There is no shortage of creativity in the time of coronavirus. On Instagram Stories, Facebook, and even TikTok — our windows to the quarantined world — are hours upon hours of receipts. Imagination functions better when we’re stripped of enough distractions and left with a lot of time. To paraphrase Lewis Carroll, it’s the only weapon in the war against reality. Still, the grim reality for freelancers insists on rearing its ugly head as the Philippines faces an extension of Enhanced Community Quarantine: What happens to independent creative professionals if the quarantine goes on to two or three months? And the more important question: What happens after it ends? Certainly, there must be a teaching moment here somewhere. Something has to change.
It was only a few months ago, as we were entering the New Year, when life seemed full of possibilities. You can be anything, they said. It’ll be great, they said. The publishing industry in particular, having gone through a tough time over the past couple of years with closures and layoffs, has yielded a substantial number of now-freelancers looking to rebuild in 2020. This was difficult enough under “normal” circumstances, (i.e., being an editor or journalist in an influencer-obsessed market). Throw in a global pandemic and the task just starts to feel overwhelming and near impossible.
Independent creatives — writers, editors, authors, photographers, videographers, artists, illustrators, stylists, dancers, filmmakers, etc. — aren’t exactly the first people one would think of helping in the threat of an economic crisis for a number of reasons:
1) Twenty-percent of Filipinos are living below the poverty line; so by way of the “check your privilege” school of thought, we can’t really complain; 2) Creative freelancers were actually thriving before the pandemic, so one might argue that we just need to suck it up for a little while; and 3) Creatives just don’t look like they’re struggling, as ridiculous as that may sound. A stylist’s IG feed will continue to look chic through unemployment, naturally, and when someone’s just posted a fancy looking cup of coffee sitting on a coffee table that looks straight out of The Wing, certain assumptions could be drawn.
Creatives just don’t look like they’re struggling. A stylist’s IG feed will continue to look chic through unemployment, naturally, and when someone’s just posted a fancy looking cup of coffee sitting on a coffee table that looks straight out of The Wing, certain assumptions could be drawn.
What many freelancers are realizing is that this is exactly the nature of the independent creative’s life, the price of freedom and luxury of doing what you love. Truth be told, most, including myself, are resigned to this fact. We intend to ride this out, like everyone else, hopefully without burning a hole in our pockets. The problem isn’t that there are no jobs for creatives — there are no jobs for anyone. The problem is, and has always been, the fact that we’ve been sitting pretty knowing that we could one day feel the full weight of a flawed system, and that day has come.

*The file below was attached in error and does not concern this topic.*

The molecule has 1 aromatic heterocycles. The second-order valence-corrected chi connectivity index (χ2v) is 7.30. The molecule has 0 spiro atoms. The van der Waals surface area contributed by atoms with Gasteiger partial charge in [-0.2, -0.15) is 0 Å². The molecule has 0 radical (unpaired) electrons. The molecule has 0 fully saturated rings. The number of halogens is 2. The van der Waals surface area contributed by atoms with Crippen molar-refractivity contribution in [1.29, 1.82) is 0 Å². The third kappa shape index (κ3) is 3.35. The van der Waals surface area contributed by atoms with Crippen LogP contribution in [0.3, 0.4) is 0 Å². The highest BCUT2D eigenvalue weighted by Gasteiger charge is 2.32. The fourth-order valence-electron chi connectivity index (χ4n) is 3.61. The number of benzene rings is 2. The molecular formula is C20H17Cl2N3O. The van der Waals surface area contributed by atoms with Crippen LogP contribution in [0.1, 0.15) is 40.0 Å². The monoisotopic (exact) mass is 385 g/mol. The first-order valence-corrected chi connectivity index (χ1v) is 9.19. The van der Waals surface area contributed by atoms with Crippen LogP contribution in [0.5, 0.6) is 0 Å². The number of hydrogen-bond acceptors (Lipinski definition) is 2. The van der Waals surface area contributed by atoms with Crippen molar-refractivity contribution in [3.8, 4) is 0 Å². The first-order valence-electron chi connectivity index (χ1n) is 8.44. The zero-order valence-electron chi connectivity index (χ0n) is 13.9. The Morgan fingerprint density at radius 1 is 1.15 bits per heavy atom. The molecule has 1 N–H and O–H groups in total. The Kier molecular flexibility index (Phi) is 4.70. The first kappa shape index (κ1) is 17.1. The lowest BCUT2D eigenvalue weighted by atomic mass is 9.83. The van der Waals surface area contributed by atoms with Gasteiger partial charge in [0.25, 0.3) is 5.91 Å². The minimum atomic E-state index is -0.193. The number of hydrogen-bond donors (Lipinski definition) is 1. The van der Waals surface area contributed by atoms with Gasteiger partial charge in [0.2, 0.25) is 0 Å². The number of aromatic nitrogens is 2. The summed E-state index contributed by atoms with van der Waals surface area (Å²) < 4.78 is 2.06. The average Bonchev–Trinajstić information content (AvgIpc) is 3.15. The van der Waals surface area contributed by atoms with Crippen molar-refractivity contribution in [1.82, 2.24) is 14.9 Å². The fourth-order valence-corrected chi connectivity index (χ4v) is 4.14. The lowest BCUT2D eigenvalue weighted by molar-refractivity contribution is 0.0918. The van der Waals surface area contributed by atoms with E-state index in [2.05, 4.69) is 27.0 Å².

We’re not getting paid on time. We’ve been polite about it, and while every industry runs on its own calendar, a limit must be set to the delays we’re almost certainly bound to endure. In a report by #CreativeAidPH and Nayong Pilipino Foundation, which accompanies a petition to the National Commission for Culture and the Arts (NCCA) to reallocate its budget to include assistance for arts and cultural workers, a respondent proposed the regulation of talent fees. “The biggest form of assistance after this pandemic has ended would be the regulation of the proper and timely release of talent fees for all freelancers and talents so clients can provide universal just compensation for work rendered. Legal defense fund for freelancers would be very helpful as well,” the survey responded said.
Independent filmmaker Bianka Bernabe says another option is for freelancers to get insurance. “I don’t know what kind or if it’s even possible. Our working situation has always been difficult and, as it is, there’s little to no protection with regard to freelancers getting paid and getting paid on time, what more if events, gigs and projects are postponed/cancelled due to force majeure,” she says.